The terms of a divorce often require one party to pay alimony and/or child support to the other party. If you are the party paying support, you may be looking at making those payments for years to come. What happens though if your former spouse remarries? Does that remarriage affect your alimony and/or child support obligation? The answer depends on several factors.
When the parents of a minor child decide to end their marriage, the law requires both parents to financially contribute to the child’s care and maintenance post-divorce. Typically, that means that one parent will be ordered to pay child support to the other parent until the child reaches adulthood (or longer under certain conditions). The amount of child support ordered will depend on factors including the income of both parents, the number of children, and the cost of things such as childcare and health insurance. Once a child support order is entered by the court, it remains an enforceable court order unless officially modified by the court.
If your former spouse remarries you may feel entitled to pay less in child support because your child now has the benefit of a two-income household. The law, however, does not look at it quite that way. Legally, a stepparent is not obligated to support a stepchild. The Massachusetts Child Support Guidelines, which are used to determine how much child support a parent is ordered to pay, specifically exclude a non-parent guardian’s income when calculating a parent’s income. Remarriage could, however, impact your former spouse’s overall financial obligations. Child support can potentially be modified if there has been a “change in material circumstances.” Your former spouse’s remarriage might cause such a change. For example, if your former spouse was paying for childcare or health insurance for your child but no longer has those expenses because of the remarriage, it could result in a reduction in your child support obligation.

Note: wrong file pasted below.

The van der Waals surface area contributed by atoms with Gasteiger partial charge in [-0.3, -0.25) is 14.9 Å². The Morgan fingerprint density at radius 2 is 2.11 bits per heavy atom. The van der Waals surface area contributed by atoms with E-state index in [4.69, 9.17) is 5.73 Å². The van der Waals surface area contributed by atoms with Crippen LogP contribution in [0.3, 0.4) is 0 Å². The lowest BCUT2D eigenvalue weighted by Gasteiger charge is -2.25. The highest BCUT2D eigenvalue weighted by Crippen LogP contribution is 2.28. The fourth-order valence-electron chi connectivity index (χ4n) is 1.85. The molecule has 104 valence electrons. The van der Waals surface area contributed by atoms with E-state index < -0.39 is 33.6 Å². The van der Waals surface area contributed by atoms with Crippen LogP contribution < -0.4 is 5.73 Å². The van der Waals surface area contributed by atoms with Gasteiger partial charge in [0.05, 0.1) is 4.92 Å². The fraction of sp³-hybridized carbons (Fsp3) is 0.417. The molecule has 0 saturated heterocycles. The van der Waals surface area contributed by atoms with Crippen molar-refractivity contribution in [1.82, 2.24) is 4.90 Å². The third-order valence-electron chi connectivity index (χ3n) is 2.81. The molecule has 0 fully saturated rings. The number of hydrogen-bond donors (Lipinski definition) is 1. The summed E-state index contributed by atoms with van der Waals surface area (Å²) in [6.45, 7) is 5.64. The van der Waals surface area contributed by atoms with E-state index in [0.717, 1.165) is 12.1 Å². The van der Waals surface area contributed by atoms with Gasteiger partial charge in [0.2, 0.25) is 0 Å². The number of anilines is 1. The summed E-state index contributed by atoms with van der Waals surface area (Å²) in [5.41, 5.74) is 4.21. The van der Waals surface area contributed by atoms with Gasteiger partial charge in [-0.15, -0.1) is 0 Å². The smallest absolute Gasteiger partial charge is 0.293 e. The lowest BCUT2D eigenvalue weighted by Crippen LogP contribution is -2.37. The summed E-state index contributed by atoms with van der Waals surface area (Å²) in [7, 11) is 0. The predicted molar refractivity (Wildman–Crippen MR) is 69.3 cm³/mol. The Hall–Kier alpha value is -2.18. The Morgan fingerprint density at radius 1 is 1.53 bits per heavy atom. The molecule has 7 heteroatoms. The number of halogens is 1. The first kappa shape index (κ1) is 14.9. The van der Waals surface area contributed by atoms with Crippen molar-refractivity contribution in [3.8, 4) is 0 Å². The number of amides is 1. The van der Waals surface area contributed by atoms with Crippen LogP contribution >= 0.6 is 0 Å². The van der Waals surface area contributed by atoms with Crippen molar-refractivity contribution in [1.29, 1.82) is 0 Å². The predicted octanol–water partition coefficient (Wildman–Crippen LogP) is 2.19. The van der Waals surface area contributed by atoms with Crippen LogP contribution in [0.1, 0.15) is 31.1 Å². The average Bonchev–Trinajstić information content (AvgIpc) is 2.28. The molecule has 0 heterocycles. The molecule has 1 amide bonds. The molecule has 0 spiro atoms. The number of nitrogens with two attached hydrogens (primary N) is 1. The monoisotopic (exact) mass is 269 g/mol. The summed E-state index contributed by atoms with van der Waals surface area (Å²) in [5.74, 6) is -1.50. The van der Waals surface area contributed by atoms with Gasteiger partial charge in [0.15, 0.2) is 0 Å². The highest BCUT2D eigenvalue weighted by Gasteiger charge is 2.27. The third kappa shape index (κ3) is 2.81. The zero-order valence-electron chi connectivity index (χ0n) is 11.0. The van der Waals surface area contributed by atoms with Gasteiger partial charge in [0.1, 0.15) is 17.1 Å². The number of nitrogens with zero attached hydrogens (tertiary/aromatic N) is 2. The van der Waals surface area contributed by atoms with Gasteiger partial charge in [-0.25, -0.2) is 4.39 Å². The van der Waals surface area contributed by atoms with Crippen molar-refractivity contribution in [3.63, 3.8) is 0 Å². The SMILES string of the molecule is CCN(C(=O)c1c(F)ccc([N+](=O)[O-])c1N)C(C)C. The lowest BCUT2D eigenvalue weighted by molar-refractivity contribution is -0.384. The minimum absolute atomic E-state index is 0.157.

Alimony, also referred to as spousal support or spousal maintenance, is also court-ordered support; however, it is intended to provide support for a former spouse, not a child. Where every parent is required to financially support a minor child post-divorce, alimony is not always ordered in a divorce. Moreover, there are different types of alimony that might be awarded to a party in a divorce. Massachusetts recognizes the following four types of alimony:
If your former spouse recently remarried, you may not be happy about continuing to provide financial support in the form of alimony payments. Whether that remarriage entitles you to modify or terminate your alimony payments depends on several factors, including the type of alimony that was originally ordered.
States that “general term alimony shall be suspended, reduced or terminated upon the cohabitation of the recipient spouse when the payor shows that the recipient spouse has maintained a common household…with another person for a continuous period of at least 3 months.” MARA also specifically allows for rehabilitative alimony to be terminated upon the remarriage of the recipient.
Unfortunately, for the party paying alimony, MARA prohibits transitional alimony from being modified under any circumstances and only allows reimbursement alimony to be terminated upon the death of the recipient. Moreover, you may still need to return to court to officially modify or terminate general or rehabilitative alimony after the remarriage of your spouse.